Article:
Sen. Brian Frosh (left) and state Delegate Bill Frick (right)

Although separated in age by almost three decades, state Sen. Brian Frosh and state Delegate Bill Frick have a lot in common.

Both are native to a county historically dominated by new arrivals: Frosh attended Walter Johnson High School, while Frick studied at Bethesda/Chevy Chase High. Today, they reside barely a mile from each other along Bethesda’s River Road corridor, and share representation of District 16 in the Maryland General Assembly. In Annapolis, both can claim a record of legislative accomplishment as well as a passion for some of the same issues, particularly in the realm of consumer protection.

Perhaps it is as much because of these connections as in spite of them that Frick and Frosh now find themselves on a collision course.

While some in local political circles wait to see if one of them blinks, both men say they are committed to seeking the 2014 Democratic nomination to succeed Attorney General Douglas Gansler – another Bethesda resident who is expected to announce soon that he’s running for governor. Frosh starts with a lead in fundraising—he had $390,000 at the start of this year compared to $60,000 for Frick—and a long list of endorsements in a contest further complicated by the presence of two other candidates from major state population centers: Baltimore County Delegate Jon Cardin (a nephew of U.S. Sen. Ben Cardin) and Prince Georges County Delegate Aisha Braveboy.

How did this statewide political head-on between two candidates from the same legislative district come about?

Frick, a member of the House of Delegates since 2007, practices law with the Washington power firm of Akin, Gump, Strauss, Hauer & Feld. He said he began contemplating the attorney general’s race a couple of years ago. In part, he ascribed his interest to having become “frustrated with the pace of the legislative process” in dealing with issues on which he placed a priority. “This is an office where you can make a huge difference for consumers…and you don’t have to run the gauntlet of lobbyists and committees and subcommittees and so on,” Frick said.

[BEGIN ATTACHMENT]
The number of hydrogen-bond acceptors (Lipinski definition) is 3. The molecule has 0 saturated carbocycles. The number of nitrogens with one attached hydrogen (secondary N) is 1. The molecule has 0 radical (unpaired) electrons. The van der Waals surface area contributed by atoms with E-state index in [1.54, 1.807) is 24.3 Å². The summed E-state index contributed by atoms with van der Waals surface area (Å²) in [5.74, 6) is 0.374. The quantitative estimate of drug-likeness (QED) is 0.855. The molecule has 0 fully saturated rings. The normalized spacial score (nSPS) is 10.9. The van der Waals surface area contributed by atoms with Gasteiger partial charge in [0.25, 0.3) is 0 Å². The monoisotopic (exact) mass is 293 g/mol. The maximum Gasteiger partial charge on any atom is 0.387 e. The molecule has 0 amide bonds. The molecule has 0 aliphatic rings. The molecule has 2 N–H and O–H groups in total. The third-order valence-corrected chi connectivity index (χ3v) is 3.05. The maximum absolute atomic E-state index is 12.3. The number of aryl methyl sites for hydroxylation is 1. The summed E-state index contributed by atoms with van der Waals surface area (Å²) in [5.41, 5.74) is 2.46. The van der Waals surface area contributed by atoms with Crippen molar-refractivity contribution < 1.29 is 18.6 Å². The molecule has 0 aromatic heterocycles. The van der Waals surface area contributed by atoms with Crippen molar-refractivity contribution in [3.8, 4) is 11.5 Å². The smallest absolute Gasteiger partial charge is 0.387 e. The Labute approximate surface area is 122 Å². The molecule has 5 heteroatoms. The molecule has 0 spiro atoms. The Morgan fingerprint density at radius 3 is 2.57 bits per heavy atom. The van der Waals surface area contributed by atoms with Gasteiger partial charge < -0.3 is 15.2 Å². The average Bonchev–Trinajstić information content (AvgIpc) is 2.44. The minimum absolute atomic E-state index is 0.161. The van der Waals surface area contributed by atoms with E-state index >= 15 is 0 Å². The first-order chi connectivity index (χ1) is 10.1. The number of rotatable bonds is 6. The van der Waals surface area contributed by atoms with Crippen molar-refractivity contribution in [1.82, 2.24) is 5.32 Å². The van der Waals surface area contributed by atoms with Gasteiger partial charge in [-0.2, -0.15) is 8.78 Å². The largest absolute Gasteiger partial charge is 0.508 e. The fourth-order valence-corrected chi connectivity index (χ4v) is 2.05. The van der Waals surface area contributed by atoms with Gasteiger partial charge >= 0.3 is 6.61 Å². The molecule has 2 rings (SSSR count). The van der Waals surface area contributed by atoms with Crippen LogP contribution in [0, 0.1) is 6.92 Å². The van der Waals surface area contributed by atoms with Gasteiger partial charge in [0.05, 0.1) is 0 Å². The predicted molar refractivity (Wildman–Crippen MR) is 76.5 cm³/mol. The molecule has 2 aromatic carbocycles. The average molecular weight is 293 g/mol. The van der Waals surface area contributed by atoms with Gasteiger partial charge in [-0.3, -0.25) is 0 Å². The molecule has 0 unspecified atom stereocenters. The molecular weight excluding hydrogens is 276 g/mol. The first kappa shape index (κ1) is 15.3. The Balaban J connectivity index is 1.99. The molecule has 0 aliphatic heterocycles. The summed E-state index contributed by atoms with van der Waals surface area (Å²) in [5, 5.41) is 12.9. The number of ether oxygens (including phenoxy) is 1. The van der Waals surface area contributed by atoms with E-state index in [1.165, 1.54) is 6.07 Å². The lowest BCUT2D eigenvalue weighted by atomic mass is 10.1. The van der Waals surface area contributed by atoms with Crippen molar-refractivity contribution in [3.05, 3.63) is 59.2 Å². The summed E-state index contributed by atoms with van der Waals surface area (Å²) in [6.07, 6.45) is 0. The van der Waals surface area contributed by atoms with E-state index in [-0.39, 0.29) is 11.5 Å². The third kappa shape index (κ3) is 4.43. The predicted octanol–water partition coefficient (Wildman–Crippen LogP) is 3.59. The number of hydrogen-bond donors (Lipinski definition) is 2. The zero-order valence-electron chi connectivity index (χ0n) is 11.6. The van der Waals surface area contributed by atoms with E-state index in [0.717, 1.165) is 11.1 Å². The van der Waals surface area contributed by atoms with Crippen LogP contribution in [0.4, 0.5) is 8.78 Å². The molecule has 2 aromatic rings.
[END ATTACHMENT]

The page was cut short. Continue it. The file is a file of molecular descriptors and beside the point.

When Frick approached Frosh about the contest, Frick says that Frosh told him that he was already committed to another attorney general aspirant from Montgomery County: state Sen. Jamie Raskin of Takoma Park, a law professor at American University.

At the time, Frosh – who first won election to the House of Delegates in 1986 before moving to the state Senate in 1994, where he now chairs the influential Judicial Proceedings Committee – had his eye on the pinnacle of Annapolis legislative power: presidency of the state Senate. But Frosh soon surmised that the long-time incumbent, Senate President Thomas V. Mike Miller of Prince Georges County, was not going to retire in 2014.

Then, last summer, Frosh received a call from Raskin, who said he was reconsidering the attorney general’s contest due to personal factors. He urged Frosh to consider running instead.


“After Jamie called me, I called Bill, we had lunch and I said ‘Bill, I’m looking at the race,” Frosh recalled.

The two men also seem to share similar motivations in their desire to run for this particular office. “I think it gives me so much more leverage to achieve the kind of policy ends I’m interested in – protecting the environment, protecting consumers,” Frosh said.   

But recent events have left what is, at best, an awkward relationship between the two District 16 colleagues — although both men are reluctant to characterize it.


“I don’t think the average voter is worried about the drama between us,” said Frick. “It’s unfortunate, but…” His voice trailed off.

Two factors on which the race may turn are geographical – whether there is there room in the race for two Montgomery-based candidates – and generational.

Frosh will be 68 just before the 2014 election; if elected, he would be the oldest first-term attorney general in state history. He is nearly a quarter of a century senior to the next oldest of his three likely opponents in the forthcoming primary.


Declared Frick, now 38: “I think I have the right mix of experience and a track record that people can have confidence in, but that I’ve also got the energy and the vision to be effective for years to come.”

Frosh, mindful that three of the last four attorneys general have sought to parlay the job into a run for governor, seems prepared for those who might question his staying power.

“I want to be attorney general because I want to be attorney general,” he said. “It’s an incredibly important job, and it ought to be of some comfort to people that I’m not using this as a springboard to something else.”